The other day BrandCultureTalk
embarked on a bit of winter solstice shopping hoping to pick up a few holiday tokens of appreciation for some of our hardworking colleagues. Seeking to source gifts a bit more bespoke than yet another copy of The Hangover
at Best Buy
, we braved the Los Angeles holiday hordes to visit Heath Ceramics
in search of some timeless treasures, or as Heath puts it, "simple, good things for good people
For those unfamiliar with Heath Ceramics, it is the echt purveyor of beautiful artisan ceramic dinnerware, tile and accessories -- pieces that are as functional and durable as they are visually appealing and sensuous to hold. A California institution since 1948, for at least half a century Heath ceramics has fired clay in Sausalito to grace tables as modest as our own and as grand as those of Chez Panisse
and the Four Seasons.
After much deliberation selecting an array of items ranging from salad bowls
to bud vases
we thought were closely aligned in type and hue for our intended recipients, we happily arrived at the register with nine separate gifts to be purchased and packed. It was there that we were informed that it was Heath Ceramics policy to provide one box for every $200 in purchases; because our total purchase was "only" about $1,100, we would receive five boxes and could purchase additional packaging for $5 each. We protested to the sales associate that surely she could find it in her holiday heart to throw in four more boxes gratis
-- representing a value of 2% of our overall purchase. Our entreaty was met not with a "yes, absolutely," a "sure" or even a begrudging "ok," but by a question of whether we would try to negotiate something for free if we were shopping at Crate & Barrel
(an incoherent comparison to us insofar as Crate & Barrel provides free gift boxes with all
purchases). We then appealed to the store manager, who reiterated the policy with equal intransigence and informed us that they were "really being more than fair" in providing five free boxes, and that we could imagine "how crazy it would get" if they wrapped up all our purchases for free (a puzzling assertion too as we were the only customers in the store). The policy was particularly inexplicable because the company's website currently (through December 31, 2009) offers "Free Shipping" on any order over $75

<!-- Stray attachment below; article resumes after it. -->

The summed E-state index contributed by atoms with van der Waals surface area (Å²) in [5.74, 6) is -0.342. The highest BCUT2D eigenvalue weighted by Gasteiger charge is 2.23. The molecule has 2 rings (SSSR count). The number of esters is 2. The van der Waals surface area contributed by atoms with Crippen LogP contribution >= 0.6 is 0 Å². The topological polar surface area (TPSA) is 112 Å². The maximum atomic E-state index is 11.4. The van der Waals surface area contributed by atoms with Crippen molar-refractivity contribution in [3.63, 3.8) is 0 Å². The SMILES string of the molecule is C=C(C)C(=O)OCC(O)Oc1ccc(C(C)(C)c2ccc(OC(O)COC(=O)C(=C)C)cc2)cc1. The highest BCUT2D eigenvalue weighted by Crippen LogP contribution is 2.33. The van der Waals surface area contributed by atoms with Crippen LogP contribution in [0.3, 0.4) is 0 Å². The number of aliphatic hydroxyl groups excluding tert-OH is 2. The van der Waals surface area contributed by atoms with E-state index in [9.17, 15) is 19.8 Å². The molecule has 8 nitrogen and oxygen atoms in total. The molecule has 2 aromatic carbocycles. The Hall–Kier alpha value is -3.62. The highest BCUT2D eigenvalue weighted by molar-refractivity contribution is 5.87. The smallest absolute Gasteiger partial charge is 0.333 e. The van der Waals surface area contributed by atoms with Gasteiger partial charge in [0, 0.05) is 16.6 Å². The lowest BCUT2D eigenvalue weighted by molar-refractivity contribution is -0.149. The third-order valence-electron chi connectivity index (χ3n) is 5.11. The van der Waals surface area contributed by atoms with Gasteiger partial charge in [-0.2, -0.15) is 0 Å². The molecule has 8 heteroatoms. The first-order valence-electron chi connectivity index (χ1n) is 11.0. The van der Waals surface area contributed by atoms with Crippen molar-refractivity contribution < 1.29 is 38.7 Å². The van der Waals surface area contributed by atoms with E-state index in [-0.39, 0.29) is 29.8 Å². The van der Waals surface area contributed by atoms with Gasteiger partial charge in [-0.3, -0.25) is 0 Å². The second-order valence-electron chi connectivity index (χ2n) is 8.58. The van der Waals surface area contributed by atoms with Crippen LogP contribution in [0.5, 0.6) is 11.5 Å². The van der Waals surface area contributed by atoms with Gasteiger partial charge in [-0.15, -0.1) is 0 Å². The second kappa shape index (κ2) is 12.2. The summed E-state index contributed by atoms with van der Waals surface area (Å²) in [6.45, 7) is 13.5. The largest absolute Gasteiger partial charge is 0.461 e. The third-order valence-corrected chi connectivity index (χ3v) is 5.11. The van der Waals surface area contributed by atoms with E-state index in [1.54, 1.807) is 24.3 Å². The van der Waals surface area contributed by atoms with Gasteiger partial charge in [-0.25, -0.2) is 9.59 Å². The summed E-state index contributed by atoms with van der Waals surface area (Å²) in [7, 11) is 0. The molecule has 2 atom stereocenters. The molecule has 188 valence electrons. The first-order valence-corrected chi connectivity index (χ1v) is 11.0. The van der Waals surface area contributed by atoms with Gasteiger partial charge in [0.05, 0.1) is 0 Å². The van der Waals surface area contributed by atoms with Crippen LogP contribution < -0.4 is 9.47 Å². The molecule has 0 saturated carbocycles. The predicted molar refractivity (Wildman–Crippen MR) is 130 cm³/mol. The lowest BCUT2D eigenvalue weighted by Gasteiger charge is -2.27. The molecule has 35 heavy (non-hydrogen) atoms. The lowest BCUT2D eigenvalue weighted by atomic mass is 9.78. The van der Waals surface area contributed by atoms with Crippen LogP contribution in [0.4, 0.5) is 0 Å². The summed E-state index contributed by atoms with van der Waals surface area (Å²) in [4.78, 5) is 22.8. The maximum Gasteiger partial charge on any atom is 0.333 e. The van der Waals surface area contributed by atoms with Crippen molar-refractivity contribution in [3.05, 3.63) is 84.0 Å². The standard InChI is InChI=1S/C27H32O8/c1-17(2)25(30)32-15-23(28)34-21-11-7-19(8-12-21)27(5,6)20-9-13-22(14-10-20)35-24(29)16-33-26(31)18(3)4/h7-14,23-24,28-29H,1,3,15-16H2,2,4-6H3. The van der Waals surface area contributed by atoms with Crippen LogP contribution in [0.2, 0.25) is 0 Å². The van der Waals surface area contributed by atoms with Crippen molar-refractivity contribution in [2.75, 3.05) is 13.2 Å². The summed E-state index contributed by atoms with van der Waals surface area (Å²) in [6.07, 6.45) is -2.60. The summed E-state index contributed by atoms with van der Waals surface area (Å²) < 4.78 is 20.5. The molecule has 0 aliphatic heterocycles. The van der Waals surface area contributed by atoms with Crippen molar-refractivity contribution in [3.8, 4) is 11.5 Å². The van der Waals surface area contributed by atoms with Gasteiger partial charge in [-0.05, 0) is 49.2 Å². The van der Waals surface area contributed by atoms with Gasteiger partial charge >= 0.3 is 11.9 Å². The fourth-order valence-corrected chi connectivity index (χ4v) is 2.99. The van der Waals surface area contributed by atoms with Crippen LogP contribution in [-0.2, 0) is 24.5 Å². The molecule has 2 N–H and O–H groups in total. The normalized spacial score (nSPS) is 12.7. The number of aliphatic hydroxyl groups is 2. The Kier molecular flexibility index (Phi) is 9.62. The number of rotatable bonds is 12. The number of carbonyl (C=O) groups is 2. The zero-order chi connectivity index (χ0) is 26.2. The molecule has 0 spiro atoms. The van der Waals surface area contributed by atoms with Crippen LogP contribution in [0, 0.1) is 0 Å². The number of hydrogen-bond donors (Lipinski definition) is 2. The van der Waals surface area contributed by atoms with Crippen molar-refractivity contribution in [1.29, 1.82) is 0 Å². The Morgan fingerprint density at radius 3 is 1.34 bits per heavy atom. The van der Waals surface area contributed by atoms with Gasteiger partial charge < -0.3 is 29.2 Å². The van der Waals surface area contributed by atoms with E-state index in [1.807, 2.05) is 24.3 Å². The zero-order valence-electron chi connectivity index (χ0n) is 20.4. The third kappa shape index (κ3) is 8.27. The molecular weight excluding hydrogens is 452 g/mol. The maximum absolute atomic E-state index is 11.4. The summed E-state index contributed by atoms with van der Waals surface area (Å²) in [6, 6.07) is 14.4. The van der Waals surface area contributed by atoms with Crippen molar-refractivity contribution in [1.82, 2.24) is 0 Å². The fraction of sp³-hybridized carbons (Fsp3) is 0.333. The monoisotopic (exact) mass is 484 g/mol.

-- which by definition would include a box and packaging!
The Heath Ceramics wrapping policy is isn't just bad business, it's bad branding. Of course we wanted our gifts to arrive in one piece and wanted them packed properly. And though it is always the thought that counts in gift-giving, presentation matters too. Besides, we also wanted our recipients to know where the gifts came from and how we had come to select them -- how we had attempted to find gifts somewhat more personal than Starbucks Gift Cards
while at the same time attempting in some small to support a California economy suffering from a 12.5% unemployment rate
. The right wrapping and packaging can add immeasurably to a gift's impact, and indeed, the practice of wrapping gifts first came into widespread use during the Great Depression
during the 1930s when the gifts themselves were by necessity more modest.
Most retailers understand these motivations -- and their brand-building potential -- implicitly. Free wrapping isn't limited to high-end retailers like Barney's, Neiman Marcus
, but also at your quotidian Barnes & Noble
. Whether purchasing a $125 silver key fob
or a $1,000,000 engagement ring
, every customer receives a complimentary, iconic Tiffany & Co. blue box, tied with a bow that miraculously has no knot (it would wrinkle the ribbon) that takes intensive training and hours of practice to master.
The Heath Ceramics $200 Per Box Policy is the precise opposite of the spirit of giving: if you're too cheap (or impecunious) to spend at least $200 a gift, you don't deserve to have it beautifully presented -- or even protected from breaking on the ride home. Now Tiffany's gross margins are 57%
(!), allowing considerable room to provide free boxes and ribbons. But don't forget, Tiffany sells diamonds
; Heath Ceramics sells dirt
(albeit very pretty baked and glazed dirt); both come from the ground, but the former by any calculus offers a considerably higher cost of goods sold. Heath Ceramics is a private company and we can't find out their margins, but we presume that there might be some room in the overall budget to provide a box for a $150 bowl, even if it fails to meet the $200 threshold.
And in the end, of course it wasn't the extra $20 that mattered, it was the utter lack of reciprocity we felt from everyone we encountered at Heath Ceramics during the purchase process -- that they didn't care a whit about losing a $1,100 sale over four cardboard boxes and some string. But just because Heath Ceramics didn't care about our business doesn't mean that we were entirely without alternatives. We left our bowls and bud vases on the counter and ended up across town at Design Within Reach
. Brittany (who had an MS in Decorative Art from Parsons
) helped us find some perfect gifts, including some fantastic cutting boards very similar to some we'd eyed hanging on the wall at Heath Ceramics. And she wrapped and packaged each gift with alacrity . . . gratis
. From now on, we'll leave Heath Ceramics to their myriad fans from The Slanted Door
and Auberge du Soleil
, inter alia
. Next year we'll start our holiday search at DWR.